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June 19, 2009

The U.S. Census, enabler of the nanny state

As the Obama administration gears up for next year’s census, we are reminded how far this decennial ritual has drifted from its constitutional roots.
Article I, Section 2 of the U.S. Constitution indicates that the exclusive purpose of the census was to provide an accurate headcount of the citizens of each state, for the purpose of apportioning Representatives and direct taxes.
The 16th amendment severed the relationship between the headcount and direct taxes, so the remaining sole legitimate purpose of the U.S. Census is to determine how many representatives each state gets.
Accordingly, the only legitimate questi0n on the census form should be: How many people live in your household?
In recent decades, the census form had grown into a monster, “asking” that households provide information that reached into the farthest corners of their personal lives.
Why would the federal government want to know all of this? Because virtually every unconstitutional action in which it engages depends on this knowledge.
This time around, most of the intrusive demographic questions has been pulled out of the census form, instead asking only for the following: name, sex, age, date of birth, race, ethnicity, relationship and housing tenure. While this is much better than before, it still violates the original intent of the census. This is why U.S. Representative Michele Bachmann has vowed to return her family’s form with only the headcount filled in.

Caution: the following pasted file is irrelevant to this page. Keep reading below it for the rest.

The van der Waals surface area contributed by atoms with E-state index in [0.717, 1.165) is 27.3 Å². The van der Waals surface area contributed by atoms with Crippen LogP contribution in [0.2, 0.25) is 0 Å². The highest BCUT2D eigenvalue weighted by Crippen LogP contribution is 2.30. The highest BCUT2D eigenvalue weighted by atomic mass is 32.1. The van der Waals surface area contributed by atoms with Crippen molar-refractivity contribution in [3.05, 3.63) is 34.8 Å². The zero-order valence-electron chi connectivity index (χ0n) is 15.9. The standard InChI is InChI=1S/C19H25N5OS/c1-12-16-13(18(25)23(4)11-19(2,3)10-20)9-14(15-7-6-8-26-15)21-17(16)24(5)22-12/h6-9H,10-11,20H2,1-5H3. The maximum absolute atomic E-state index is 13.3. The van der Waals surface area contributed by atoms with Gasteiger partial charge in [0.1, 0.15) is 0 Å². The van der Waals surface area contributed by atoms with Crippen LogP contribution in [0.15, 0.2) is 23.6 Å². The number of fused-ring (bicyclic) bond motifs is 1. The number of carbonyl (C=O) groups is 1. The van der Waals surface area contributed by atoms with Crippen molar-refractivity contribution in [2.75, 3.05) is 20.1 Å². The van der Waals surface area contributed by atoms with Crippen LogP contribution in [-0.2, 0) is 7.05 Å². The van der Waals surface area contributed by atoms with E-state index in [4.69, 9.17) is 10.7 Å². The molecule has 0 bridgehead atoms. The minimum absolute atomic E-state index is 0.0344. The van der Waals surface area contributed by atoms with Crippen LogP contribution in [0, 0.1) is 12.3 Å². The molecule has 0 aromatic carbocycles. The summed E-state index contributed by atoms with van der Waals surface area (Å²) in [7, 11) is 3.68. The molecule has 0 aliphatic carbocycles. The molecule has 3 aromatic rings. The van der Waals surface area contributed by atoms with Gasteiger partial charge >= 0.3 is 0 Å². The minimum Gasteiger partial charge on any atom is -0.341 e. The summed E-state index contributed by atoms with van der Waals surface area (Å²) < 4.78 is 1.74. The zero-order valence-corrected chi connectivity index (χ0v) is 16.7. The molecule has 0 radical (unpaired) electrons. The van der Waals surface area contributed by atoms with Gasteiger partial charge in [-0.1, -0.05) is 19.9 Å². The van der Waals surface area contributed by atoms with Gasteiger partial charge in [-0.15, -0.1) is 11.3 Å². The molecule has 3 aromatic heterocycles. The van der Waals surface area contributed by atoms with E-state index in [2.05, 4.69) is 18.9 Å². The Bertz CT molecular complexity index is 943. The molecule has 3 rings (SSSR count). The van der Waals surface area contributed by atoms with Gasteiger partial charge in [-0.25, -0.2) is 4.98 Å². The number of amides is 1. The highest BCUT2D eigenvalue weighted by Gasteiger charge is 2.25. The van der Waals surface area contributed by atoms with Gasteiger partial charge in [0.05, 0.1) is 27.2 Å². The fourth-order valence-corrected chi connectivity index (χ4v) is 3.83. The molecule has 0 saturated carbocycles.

This doesn’t mean that the government has lost its appetite for the data that was removed from the census, though – instead, that data will be collected through the annual American Community Survey. As you can see from the official sample of the 2009 Survey, respondents are asked to pretty much bare all.
By separating this data collection from the census, the government can now claim that the census is no longer politicized. Smart move on their part. They still get what they want, and they disarm their critics at the same time.
Armed with its ACS data, updated yearly instead of every ten years (and with much less fanfare than accompanies the census), the nanny state is well-equipped to carry on.

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